Apigenin, a natural flavonoid, exists in Scutellaria barbata, Lobelia chinensis, Oldenlandia diffusa, Centipeda, Rhizoma Polygontum Cuspidatum, Veratrum Nigrum, Semen Plantaginis, Caulis Trachelospermi, and other Chinese herbal medicine. It has low intrinsic toxicity and has potential anti-oxidant, anti-inflammatory, anti-viral, and anti-cancer properties (4). Studies have demonstrated that apigenin can inhibit the proliferation of HCC cells, induce cell differentiation and apoptosis, inhibit cancer cell invasion and distant metastasis, inhibit angiogenesis, regulate immunity, enhance the sensitivity and reduce toxicity of chemotherapies (511). However, the molecular mechanism of apigenin in regulating the growth, invasion, and metastasis of HCC cells is still superficial and needs to be further investigated.

MiRNAs are highly conserved single-stranded non-coding RNAs that are involved in the regulation of various cellular activities, such as cell proliferation, apoptosis, differentiation, inflammation, migration, and invasion, and play important roles in tumorigenesis (12). It has been reported that apigenin has a good anti-HCC pharmacological effect, but the target miRNA molecules and related genes regulated by apigenin in the prevention and treatment of HCC are indeterminate. Therefore, in this study, the inhibitory effect of apigenin on human hepatoma cell line Huh7 and Hep3B was determined in vitro and in vivo, and the differential expression profile of miRNAs in Huh7 cells treated with apigenin was analyzed and screened using next-generation miRNA sequencing technology. Finally, we investigated the miRNAs and potential target genes of apigenin associated with the growth inhibition of HCC cells using ClueGo plug-in in Cytoscape-3.7.1 software, and miRTarBase database, and explored the molecular mechanism of apigenin in HCC.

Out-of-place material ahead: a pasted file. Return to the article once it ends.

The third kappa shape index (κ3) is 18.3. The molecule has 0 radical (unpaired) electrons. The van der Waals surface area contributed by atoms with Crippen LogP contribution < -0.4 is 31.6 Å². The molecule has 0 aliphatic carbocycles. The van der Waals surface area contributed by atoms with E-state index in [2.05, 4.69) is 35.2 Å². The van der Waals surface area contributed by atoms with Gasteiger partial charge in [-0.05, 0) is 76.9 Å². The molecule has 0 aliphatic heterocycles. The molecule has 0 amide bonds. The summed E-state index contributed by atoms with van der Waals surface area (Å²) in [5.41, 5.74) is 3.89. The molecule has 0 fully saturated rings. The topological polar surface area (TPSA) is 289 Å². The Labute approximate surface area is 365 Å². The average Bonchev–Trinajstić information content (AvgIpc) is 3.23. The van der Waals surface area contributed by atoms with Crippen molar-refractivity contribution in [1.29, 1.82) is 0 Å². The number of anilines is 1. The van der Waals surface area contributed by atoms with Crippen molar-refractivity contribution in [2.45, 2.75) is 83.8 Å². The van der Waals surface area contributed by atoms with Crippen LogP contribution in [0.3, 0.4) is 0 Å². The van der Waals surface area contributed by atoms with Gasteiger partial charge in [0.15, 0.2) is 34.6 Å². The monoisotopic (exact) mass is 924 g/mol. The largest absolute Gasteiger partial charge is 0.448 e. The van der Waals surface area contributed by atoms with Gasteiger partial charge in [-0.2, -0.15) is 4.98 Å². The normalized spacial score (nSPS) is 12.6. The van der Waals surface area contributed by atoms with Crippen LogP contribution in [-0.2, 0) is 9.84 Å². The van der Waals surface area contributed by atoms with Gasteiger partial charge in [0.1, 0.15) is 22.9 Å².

Materials and Methods

Reagent and Cell Line

Apigenin and human HCC cell line (Huh7 and Hep3B) were used in this study. The cell origins and specifications were described previously (13) and are provided in Supplementary Materials.

Cell Proliferation and Colony Formation Assays

Cell proliferation and colony formation assays were executed as previously described (13) and are provided in Supplementary Materials. Each experiment was repeated three times in duplicates.

Cell Cycle and Apoptosis Analysis